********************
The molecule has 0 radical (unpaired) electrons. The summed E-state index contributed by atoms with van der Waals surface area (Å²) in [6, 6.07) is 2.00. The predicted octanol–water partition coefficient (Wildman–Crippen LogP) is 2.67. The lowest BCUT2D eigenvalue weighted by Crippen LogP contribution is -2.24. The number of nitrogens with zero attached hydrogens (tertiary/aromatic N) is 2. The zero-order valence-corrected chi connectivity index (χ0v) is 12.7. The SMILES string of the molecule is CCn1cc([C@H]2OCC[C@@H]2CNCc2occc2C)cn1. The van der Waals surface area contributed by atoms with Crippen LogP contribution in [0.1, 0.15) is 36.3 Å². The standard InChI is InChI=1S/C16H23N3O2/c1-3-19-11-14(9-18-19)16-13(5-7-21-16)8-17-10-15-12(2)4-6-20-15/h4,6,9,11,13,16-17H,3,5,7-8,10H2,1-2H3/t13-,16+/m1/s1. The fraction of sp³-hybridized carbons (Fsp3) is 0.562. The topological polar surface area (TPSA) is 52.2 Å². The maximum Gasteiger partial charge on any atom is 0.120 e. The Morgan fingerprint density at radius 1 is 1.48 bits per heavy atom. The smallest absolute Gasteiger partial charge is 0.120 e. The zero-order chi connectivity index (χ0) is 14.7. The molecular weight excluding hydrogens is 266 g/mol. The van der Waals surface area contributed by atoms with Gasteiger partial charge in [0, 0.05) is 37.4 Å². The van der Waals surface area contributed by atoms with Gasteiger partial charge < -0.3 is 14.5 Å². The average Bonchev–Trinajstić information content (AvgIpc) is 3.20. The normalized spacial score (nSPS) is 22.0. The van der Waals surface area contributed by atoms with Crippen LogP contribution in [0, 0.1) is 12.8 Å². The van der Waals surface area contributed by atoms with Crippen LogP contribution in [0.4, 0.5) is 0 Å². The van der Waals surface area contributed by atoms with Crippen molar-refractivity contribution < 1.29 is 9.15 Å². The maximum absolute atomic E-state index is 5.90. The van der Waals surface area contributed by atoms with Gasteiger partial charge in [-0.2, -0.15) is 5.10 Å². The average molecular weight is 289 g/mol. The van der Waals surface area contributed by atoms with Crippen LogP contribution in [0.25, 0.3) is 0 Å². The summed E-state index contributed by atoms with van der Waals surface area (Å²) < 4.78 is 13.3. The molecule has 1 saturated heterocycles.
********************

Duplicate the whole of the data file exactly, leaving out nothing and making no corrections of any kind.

The molecule has 0 radical (unpaired) electrons. The summed E-state index contributed by atoms with van der Waals surface area (Å²) in [6, 6.07) is 2.00. The predicted octanol–water partition coefficient (Wildman–Crippen LogP) is 2.67. The lowest BCUT2D eigenvalue weighted by Crippen LogP contribution is -2.24. The number of nitrogens with zero attached hydrogens (tertiary/aromatic N) is 2. The zero-order valence-corrected chi connectivity index (χ0v) is 12.7. The SMILES string of the molecule is CCn1cc([C@H]2OCC[C@@H]2CNCc2occc2C)cn1. The van der Waals surface area contributed by atoms with Crippen LogP contribution in [0.1, 0.15) is 36.3 Å². The standard InChI is InChI=1S/C16H23N3O2/c1-3-19-11-14(9-18-19)16-13(5-7-21-16)8-17-10-15-12(2)4-6-20-15/h4,6,9,11,13,16-17H,3,5,7-8,10H2,1-2H3/t13-,16+/m1/s1. The fraction of sp³-hybridized carbons (Fsp3) is 0.562. The topological polar surface area (TPSA) is 52.2 Å². The maximum Gasteiger partial charge on any atom is 0.120 e. The Morgan fingerprint density at radius 1 is 1.48 bits per heavy atom. The smallest absolute Gasteiger partial charge is 0.120 e. The zero-order chi connectivity index (χ0) is 14.7. The molecular weight excluding hydrogens is 266 g/mol. The van der Waals surface area contributed by atoms with Gasteiger partial charge in [0, 0.05) is 37.4 Å². The van der Waals surface area contributed by atoms with Gasteiger partial charge < -0.3 is 14.5 Å². The average Bonchev–Trinajstić information content (AvgIpc) is 3.20. The normalized spacial score (nSPS) is 22.0. The van der Waals surface area contributed by atoms with Crippen LogP contribution in [0, 0.1) is 12.8 Å². The van der Waals surface area contributed by atoms with Crippen LogP contribution in [0.4, 0.5) is 0 Å². The van der Waals surface area contributed by atoms with Crippen molar-refractivity contribution < 1.29 is 9.15 Å². The maximum absolute atomic E-state index is 5.90. The van der Waals surface area contributed by atoms with Gasteiger partial charge in [-0.2, -0.15) is 5.10 Å². The average molecular weight is 289 g/mol. The van der Waals surface area contributed by atoms with Crippen LogP contribution in [0.25, 0.3) is 0 Å². The summed E-state index contributed by atoms with van der Waals surface area (Å²) < 4.78 is 13.3. The molecule has 1 saturated heterocycles.